Option Investor

Covered-Calls 101

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A Conservative Approach

In last week's segment, we discussed the sale of covered-calls on long-term equity holdings. While many of the comments and suggestions were relevant to our out-of-the-money candidates, most of the positions we offer are of a shorter duration and thus require a different approach. Today, we will present some suggestions on how to be successful with the conservative "in-the-money" plays listed in the CCS portfolio.

The primary goal of a covered-call writer is to generate income in conjunction with stock ownership. The ideal covered-call position offers both reduced risk and a high probability of earning an acceptable profit. Based on the recent rebound in shares values, our target return for in-the-money plays has increased slightly, averaging from 3%-4% for a four-week holding period. Regardless of which candidate you select for a covered-call, it is critical to open the combined position (long stock/short option) at the cost basis published in the newsletter. That's the only way you can expect to earn the percentage gain (return on investment) posted for each play. In addition, we suggest opening the positions with a "buy/write" or net-debit order. We don't recommend "legging-in" because in many instances, the option premium is gone (or greatly reduced) when the call option is eventually sold. Experienced traders may choose to buy the stock and sell the call later however that generally requires the stock to increase in value after it has been purchased; a very risky technique!

New readers may find the lengthy play lists somewhat daunting at first but the best way to profit from our research is to review the wide range of candidates and narrow them down through careful "due diligence" until you find plays that meet your individual risk versus reward tolerance. Once you have a few stocks in mind, take some time to examine each company's fundamentals and review the calendar for upcoming events (earnings/dividend dates, scheduled announcements, etc.). Keep in mind, when you have good knowledge of a stock and its industry, your potential for success is far greater than the average investor. A popular adage suggests that "knowledge is power!" and with the accessibility of research tools on the Internet, there is simply no excuse for being uninformed about a specific company or its industry group.

After a candidate has been selected, you must decide how many shares of stock to buy. The primary consideration in this process is capital allocation; employing available funds in a manner that yields favorable gains while keeping risk at a minimum. For the average investor, this means owning a sufficient number of stocks in a broad range of sectors so that an unexpected downturn in one issue or industry group will not substantially affect the portfolio's overall performance. While it may not always be practical, we suggest purchasing a minimum of 500 to 1000 shares in order to limit the effects (on return on investment) of transaction costs. In addition, we recommend the use of online discount brokers who specialize in retail option trading to further reduce commission fees. Of course, they may not offer individual investment advice or "personalized" services but many discount brokers outclass the traditional firms when it comes to order execution and web-based trading platforms.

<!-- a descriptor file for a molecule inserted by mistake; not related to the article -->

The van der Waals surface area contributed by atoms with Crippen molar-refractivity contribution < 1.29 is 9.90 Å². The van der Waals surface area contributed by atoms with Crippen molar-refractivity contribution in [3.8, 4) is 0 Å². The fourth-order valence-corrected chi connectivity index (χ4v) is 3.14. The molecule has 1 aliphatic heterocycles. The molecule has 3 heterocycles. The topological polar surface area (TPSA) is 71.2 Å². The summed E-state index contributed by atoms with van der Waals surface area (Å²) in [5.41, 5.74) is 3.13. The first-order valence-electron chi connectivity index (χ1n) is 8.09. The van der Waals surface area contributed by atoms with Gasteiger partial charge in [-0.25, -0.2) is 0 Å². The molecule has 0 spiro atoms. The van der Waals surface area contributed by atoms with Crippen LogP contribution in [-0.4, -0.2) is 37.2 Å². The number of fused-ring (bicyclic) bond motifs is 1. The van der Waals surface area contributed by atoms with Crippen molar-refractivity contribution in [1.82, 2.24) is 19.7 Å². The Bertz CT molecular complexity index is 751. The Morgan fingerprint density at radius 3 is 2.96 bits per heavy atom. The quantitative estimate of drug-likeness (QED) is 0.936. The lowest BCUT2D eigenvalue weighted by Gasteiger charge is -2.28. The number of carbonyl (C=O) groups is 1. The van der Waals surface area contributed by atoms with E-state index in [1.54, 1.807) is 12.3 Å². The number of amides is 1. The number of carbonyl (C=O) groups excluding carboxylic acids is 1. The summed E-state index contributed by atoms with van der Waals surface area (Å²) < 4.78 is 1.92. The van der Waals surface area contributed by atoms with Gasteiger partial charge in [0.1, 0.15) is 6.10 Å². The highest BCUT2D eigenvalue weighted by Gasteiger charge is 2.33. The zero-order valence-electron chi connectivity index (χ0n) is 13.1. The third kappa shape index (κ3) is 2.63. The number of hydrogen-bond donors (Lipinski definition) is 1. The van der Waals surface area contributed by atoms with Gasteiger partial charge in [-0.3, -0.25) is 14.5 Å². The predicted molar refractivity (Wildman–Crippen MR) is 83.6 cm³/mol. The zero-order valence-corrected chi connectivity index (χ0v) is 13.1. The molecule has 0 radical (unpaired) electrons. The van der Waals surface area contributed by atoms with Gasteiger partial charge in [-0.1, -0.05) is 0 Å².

After your order is filled, it is critical to stay informed by monitoring all the news and announcements affecting each stock until the sold call expires or the position is closed for other reasons. If all goes well, the issue will move as expected and the trade will result in a profit. Needless to say, there will also be times when it is necessary to exit a losing play and this can be a challenging ordeal when emotions enter the equation. Some people have trouble admitting failure (pride) while others convince themselves of an impending recovery (hope). In either case, the position management process is made more difficult and the draw-down is often exacerbated by refusing to take a loss when it is small. In truth, there is simply no reason to hold on to a losing trade when there are so many other profitable opportunities that deserve your time and money. Accept your losses, learn from your mistakes (and evaluate each one critically) then move on! Even in the worst-case scenario, you can use the experience to help develop proven money management techniques that will minimize the cost of losing positions in the future.

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